The 2018 midterms shook our Congress to its core. The U.S. House of Representatives elected a record number of women, with at least 90 female candidates making their way to Washington, D.C. in January of this year. In my conversation with Senator Kirsten Gillibrand at the Stanford Women in Business Executive Leadership Series this past…
Gubernatorial candidate Gavin Newsom and incumbent House representative Anna G. Eshoo, both Democrats, swept their respective California state races on Tuesday.
The feature “On this day in Stanford history” details events that occurred on the same date in past years at Stanford. According to The Stanford Daily’s archives, on March 8 in….
Super Tuesday columnists Matthew Cohen ’18 and Johnathan Bowes ’15 debate the legality of Obama’s executive action on immigration reform in reference to the recent lawsuit. Cohen argues for its necessity while Bowes claims it is unconstitutional.
Immigration reform is going to go totally unrealized unless the Republican majority gets unseated in the midterm elections, or the Democrats agree to support Boehner in any Speaker election – and they would rather wait for the next midterms and watch the Republicans embarrass themselves in the meantime. The reality is that the reason the law will not be passed has almost nothing to do with the law and everything to do with political divisions in Washington. Millions of men and women who came to this country pursuing freedom and happiness, but their chance at getting a real shot at being American has been pulled away by the hard reality of political dysfunction. It such a shame that this has become a normal political expectation for Americans.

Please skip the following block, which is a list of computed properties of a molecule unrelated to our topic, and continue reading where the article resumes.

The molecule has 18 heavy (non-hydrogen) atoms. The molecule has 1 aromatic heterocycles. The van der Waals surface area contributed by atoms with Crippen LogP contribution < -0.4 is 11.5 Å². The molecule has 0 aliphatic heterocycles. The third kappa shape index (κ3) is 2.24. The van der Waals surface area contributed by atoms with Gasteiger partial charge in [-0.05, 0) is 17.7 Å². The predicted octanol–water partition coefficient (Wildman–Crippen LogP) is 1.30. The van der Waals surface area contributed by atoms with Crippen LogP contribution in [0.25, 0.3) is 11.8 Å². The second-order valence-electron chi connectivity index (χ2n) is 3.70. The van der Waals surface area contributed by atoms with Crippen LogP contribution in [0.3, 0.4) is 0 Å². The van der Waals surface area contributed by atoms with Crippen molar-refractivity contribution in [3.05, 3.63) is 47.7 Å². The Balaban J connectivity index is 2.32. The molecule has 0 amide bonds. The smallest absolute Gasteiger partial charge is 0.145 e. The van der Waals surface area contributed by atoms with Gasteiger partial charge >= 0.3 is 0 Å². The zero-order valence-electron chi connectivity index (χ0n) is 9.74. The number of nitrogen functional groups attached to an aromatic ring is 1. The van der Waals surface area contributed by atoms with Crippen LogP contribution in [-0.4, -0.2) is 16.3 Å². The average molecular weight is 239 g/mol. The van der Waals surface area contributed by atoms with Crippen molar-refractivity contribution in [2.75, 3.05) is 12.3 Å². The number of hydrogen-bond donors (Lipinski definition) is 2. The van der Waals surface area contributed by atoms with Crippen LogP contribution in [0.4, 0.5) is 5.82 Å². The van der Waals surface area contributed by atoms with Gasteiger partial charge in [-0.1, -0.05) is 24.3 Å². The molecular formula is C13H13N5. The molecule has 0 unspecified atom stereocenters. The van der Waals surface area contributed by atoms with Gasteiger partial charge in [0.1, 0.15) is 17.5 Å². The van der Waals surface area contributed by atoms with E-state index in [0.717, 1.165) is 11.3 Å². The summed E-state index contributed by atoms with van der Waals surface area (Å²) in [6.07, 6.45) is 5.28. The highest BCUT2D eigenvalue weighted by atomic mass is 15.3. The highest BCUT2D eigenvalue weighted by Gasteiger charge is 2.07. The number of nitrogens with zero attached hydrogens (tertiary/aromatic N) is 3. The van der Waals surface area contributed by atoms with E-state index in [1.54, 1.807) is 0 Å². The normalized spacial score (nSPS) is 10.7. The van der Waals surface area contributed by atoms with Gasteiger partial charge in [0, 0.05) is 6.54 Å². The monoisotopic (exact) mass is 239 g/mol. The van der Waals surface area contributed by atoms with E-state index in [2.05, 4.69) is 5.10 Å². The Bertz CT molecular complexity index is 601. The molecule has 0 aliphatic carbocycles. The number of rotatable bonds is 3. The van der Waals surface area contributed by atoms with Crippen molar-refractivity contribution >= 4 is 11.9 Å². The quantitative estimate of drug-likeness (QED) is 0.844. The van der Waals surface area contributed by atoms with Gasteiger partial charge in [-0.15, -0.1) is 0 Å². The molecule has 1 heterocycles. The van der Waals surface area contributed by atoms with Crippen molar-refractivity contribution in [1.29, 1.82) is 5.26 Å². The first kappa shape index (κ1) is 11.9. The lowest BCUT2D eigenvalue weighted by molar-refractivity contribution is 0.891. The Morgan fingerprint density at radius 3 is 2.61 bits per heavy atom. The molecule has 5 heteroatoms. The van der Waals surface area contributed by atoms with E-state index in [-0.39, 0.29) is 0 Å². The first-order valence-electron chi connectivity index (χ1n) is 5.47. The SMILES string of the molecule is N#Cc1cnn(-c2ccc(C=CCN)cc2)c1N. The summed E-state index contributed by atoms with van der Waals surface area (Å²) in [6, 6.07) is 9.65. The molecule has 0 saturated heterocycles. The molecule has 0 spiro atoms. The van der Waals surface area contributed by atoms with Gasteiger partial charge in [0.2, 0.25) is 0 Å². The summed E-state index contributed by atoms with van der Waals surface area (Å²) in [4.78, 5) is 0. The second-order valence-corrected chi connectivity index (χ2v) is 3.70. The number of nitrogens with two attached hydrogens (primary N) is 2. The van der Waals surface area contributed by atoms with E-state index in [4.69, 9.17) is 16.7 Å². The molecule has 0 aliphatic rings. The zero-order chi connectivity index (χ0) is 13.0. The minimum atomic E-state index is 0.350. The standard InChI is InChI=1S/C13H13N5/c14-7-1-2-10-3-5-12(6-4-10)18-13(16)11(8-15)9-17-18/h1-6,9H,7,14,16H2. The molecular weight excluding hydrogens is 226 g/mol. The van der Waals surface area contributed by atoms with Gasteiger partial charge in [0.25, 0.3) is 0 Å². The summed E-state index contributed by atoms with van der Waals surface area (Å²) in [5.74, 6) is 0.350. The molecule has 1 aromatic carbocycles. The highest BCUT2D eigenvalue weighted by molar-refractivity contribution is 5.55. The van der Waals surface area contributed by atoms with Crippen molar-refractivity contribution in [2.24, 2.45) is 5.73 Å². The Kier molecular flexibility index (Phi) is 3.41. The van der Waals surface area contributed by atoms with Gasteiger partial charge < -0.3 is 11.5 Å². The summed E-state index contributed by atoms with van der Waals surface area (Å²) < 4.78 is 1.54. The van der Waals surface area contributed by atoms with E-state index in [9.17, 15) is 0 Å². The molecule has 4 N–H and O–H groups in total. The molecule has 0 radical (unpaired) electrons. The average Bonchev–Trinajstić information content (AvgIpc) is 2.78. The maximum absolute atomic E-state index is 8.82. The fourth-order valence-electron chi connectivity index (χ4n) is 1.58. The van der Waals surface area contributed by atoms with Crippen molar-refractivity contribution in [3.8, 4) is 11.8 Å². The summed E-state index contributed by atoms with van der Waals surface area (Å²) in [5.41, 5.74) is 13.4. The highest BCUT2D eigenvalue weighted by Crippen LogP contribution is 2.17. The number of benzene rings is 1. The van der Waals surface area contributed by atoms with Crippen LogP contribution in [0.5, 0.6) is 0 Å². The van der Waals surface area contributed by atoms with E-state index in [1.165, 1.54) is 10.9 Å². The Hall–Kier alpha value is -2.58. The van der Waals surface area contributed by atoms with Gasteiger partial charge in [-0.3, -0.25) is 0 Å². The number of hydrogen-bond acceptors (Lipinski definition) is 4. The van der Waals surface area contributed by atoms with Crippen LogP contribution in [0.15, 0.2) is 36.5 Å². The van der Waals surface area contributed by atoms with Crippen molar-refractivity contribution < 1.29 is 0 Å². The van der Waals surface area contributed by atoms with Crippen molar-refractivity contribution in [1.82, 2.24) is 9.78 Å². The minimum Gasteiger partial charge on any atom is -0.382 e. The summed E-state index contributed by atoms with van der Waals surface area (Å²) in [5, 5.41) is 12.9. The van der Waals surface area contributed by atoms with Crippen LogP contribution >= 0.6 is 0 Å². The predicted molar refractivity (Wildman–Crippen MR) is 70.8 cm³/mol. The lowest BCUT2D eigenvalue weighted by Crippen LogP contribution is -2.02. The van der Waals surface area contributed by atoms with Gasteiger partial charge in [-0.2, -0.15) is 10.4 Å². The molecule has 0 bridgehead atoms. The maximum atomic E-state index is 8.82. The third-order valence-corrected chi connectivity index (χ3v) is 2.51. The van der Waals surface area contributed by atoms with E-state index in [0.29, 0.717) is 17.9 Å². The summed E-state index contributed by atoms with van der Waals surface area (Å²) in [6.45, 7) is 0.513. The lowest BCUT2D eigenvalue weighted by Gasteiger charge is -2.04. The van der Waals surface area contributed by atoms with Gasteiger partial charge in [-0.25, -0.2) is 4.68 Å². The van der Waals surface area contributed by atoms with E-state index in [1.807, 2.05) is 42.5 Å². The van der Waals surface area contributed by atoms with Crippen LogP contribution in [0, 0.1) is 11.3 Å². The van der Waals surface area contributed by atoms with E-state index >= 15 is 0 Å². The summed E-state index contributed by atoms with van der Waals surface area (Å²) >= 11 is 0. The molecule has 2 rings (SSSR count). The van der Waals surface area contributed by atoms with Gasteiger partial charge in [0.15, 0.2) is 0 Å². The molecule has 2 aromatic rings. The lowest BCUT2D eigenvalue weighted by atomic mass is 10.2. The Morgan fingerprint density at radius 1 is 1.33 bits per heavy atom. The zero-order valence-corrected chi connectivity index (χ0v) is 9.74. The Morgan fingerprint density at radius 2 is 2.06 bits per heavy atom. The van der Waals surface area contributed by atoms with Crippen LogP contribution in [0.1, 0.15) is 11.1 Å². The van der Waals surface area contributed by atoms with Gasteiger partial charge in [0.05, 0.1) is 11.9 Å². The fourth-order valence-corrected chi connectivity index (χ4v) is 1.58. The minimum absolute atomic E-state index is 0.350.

While economic concerns are at the forefront of debate over immigration and the statistics undoubtedly show that the U.S. benefits greatly from immigration, these facts should not be the only reasons driving immigration reform. The question being asked so often is “What can immigrants do for the country?” However, the real question we should be asking ourselves is “What is the right thing to do?” What America needs now is action. There are political, economic and personal costs to everyone for every day that immigration reform remains merely an idea rather than a reality. 297 days is enough already.
In 1862, the United States Congress began the tradition of reading George Washington’s farewell address aloud on the first President’s birthday. In the midst of the Civil War, the Senate and the House found Washington’s words warning against party politics, divisive rhetoric and irresponsible governance to be especially relevant. My, how far we’ve come. Washington’s…
Former Calif. Congressman James “Jim” Lloyd ’58 died on Feb. 2. He was 89.